They are quite rightly opposed to the very concept of a Jewish state in the same way as American Jews were opposed, quite rightly, to the idea of the USA as a White Anglo-Saxon Protestant state. You know perfectly well that your fear-mongering about inundating Israel with Arabs is nonsense. Refugees have every right in international and humanitarian law to return to their homes, but there is simply too much water under the bridge for such a just solution to be executed. Arabs displaced from Palestine will not return any more than Arab and Russian Jews will return to their homelands. You know perfectly well that there have been times when some sort of peace solution was within spitting distance and the Arab negotiators were ready to compromise on a symbolic return, a recognition by Israel of its moral responsibility for the Nakba, and a positive program for compensation and resettlement. Israel should have seized the day, because the alternative is looking increasingly like a one-state solution emerging from the post-Apartheid resolution that is surely coming.

            Reply to Comment
          • Jello

            They are opposed to the Jews being here except as a persecuted minority in an Arab Muslim state. They made that much clear when they couldn’t even cooperate with a secular democratic party that believes in equal rights.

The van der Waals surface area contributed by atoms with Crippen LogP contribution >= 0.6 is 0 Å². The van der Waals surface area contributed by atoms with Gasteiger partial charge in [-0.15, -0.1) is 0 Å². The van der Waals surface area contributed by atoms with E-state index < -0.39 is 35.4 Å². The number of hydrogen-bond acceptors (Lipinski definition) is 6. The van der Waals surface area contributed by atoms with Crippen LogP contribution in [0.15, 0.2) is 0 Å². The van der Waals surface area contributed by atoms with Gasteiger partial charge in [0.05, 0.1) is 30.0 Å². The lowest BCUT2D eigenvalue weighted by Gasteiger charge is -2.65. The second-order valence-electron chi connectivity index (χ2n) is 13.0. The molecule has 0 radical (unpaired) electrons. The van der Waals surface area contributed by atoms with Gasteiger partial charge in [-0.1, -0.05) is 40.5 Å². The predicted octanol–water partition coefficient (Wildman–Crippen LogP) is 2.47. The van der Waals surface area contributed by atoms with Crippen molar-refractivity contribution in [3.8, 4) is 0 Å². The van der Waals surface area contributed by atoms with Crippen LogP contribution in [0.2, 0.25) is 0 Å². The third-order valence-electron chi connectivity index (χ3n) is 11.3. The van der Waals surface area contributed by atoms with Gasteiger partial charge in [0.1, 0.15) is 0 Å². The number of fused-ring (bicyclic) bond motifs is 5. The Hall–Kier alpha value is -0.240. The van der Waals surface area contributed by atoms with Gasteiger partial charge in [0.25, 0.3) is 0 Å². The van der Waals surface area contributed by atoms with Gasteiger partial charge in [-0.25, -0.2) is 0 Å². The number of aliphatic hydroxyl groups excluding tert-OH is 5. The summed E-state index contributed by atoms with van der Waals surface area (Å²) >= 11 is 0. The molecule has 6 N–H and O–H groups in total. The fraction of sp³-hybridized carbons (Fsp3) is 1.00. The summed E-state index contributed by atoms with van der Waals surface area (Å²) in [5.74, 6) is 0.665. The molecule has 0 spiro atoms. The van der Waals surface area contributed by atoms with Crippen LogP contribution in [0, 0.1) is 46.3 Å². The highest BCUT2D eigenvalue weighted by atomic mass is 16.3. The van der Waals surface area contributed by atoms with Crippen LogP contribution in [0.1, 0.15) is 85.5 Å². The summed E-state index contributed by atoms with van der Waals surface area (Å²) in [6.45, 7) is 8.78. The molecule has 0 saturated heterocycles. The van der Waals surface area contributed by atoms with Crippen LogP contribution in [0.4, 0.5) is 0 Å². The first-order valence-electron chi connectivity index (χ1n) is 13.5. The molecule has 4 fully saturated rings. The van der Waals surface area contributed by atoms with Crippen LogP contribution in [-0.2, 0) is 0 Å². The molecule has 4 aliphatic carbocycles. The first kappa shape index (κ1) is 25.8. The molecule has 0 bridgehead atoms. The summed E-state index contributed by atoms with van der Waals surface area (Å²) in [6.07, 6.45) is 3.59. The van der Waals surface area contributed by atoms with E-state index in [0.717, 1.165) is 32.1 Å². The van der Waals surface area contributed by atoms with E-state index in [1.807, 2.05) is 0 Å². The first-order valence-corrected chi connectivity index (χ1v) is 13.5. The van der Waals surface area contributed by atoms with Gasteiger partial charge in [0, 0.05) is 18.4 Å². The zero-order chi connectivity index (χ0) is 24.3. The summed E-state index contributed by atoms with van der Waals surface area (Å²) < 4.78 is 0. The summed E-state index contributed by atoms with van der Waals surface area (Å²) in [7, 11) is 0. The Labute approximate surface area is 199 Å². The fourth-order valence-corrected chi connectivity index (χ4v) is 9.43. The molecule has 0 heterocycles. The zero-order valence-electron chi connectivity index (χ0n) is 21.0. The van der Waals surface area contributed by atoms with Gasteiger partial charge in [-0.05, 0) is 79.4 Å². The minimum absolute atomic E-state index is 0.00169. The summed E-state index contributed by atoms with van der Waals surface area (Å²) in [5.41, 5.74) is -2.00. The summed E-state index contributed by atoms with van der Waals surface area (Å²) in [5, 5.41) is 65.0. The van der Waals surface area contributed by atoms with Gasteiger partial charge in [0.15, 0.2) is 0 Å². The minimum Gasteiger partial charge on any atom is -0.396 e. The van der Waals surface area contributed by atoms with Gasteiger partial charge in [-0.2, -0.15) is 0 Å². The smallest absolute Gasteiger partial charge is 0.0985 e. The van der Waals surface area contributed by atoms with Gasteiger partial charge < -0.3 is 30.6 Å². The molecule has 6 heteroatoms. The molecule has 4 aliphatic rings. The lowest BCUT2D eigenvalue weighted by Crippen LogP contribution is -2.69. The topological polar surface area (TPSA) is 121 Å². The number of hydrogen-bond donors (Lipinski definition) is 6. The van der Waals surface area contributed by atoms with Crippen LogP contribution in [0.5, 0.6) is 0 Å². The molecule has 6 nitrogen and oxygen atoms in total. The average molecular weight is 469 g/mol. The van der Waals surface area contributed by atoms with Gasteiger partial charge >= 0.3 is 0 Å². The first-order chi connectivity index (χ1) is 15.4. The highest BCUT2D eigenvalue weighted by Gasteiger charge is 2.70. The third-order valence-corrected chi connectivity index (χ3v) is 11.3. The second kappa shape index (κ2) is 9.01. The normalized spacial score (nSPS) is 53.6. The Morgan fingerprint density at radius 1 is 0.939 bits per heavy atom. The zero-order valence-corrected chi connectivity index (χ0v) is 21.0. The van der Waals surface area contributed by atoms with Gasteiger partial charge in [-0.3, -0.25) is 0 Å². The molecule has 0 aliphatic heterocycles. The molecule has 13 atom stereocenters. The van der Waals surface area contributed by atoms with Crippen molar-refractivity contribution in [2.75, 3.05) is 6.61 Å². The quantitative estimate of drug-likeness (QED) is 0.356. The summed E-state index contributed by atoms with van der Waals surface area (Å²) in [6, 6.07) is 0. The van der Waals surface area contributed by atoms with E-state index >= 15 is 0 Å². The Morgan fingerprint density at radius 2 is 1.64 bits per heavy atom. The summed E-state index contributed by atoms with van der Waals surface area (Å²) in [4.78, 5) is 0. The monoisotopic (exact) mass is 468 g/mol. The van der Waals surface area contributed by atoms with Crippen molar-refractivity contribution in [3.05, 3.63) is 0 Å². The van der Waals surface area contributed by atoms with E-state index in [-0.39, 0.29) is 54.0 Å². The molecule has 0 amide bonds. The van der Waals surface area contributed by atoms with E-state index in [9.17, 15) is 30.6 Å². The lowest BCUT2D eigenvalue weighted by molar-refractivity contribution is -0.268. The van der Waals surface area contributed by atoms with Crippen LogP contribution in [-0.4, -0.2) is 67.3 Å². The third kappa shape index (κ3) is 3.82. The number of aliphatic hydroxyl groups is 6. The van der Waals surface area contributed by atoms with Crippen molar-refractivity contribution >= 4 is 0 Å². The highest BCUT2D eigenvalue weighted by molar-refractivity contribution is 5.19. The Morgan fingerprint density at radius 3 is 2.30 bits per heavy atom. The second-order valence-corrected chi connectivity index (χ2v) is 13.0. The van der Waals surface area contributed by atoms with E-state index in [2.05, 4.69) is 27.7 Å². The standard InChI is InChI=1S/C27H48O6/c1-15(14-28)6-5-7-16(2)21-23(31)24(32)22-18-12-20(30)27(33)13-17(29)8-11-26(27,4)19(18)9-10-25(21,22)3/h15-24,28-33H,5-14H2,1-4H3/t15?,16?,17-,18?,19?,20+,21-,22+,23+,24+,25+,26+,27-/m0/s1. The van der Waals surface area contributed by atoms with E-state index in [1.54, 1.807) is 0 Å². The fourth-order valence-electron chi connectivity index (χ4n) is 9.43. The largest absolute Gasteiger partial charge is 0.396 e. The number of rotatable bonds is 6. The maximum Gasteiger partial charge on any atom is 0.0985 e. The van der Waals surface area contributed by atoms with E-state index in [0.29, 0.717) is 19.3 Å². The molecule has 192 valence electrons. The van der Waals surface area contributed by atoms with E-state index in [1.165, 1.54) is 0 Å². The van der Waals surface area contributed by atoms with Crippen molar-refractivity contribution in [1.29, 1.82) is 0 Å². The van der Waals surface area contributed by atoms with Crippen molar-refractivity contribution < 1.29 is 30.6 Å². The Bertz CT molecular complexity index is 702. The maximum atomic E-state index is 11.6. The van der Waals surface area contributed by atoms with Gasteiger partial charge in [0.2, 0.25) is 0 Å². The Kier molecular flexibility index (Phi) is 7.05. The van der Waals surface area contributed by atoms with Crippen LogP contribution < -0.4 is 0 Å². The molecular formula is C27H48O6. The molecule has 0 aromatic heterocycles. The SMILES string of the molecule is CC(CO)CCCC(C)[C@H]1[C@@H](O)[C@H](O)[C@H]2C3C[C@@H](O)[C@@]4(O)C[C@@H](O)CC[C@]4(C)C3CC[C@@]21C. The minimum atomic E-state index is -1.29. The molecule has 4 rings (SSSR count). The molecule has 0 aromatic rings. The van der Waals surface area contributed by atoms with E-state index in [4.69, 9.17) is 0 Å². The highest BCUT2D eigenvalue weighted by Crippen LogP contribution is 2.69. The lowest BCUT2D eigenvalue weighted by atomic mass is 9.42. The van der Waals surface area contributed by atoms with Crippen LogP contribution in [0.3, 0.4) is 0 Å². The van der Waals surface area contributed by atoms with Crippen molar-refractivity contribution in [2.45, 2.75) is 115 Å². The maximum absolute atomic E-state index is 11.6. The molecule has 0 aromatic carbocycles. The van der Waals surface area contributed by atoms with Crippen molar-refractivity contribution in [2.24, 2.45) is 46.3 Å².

And I know perfectly well what Balad politicians say because I actually listen to them rather than pretending that they are what you want them to be. They want to flood Israel with Arabs and turn me into a defenseless persecuted minority after destroying my country.

            Reply to Comment
    2. Brian

      That the Arabs and Jews of the Joint List experience themselves now experimenting within their party with democratic forms and modes of compromise instead of being insular, divisive and neutralized (thank you Avigdor Lieberman) and that the Jews of Israel experience them as a political presence is a hugely interesting and important development. Towards a true sense of citizenship. Away from the Jewish State sense in which no one has “Israeli” nationality only Jewish or Arab nationality. Citizenship! Israeliness can be so much more interesting than it has become. This article by Fishman is terrifically interesting. Thank you.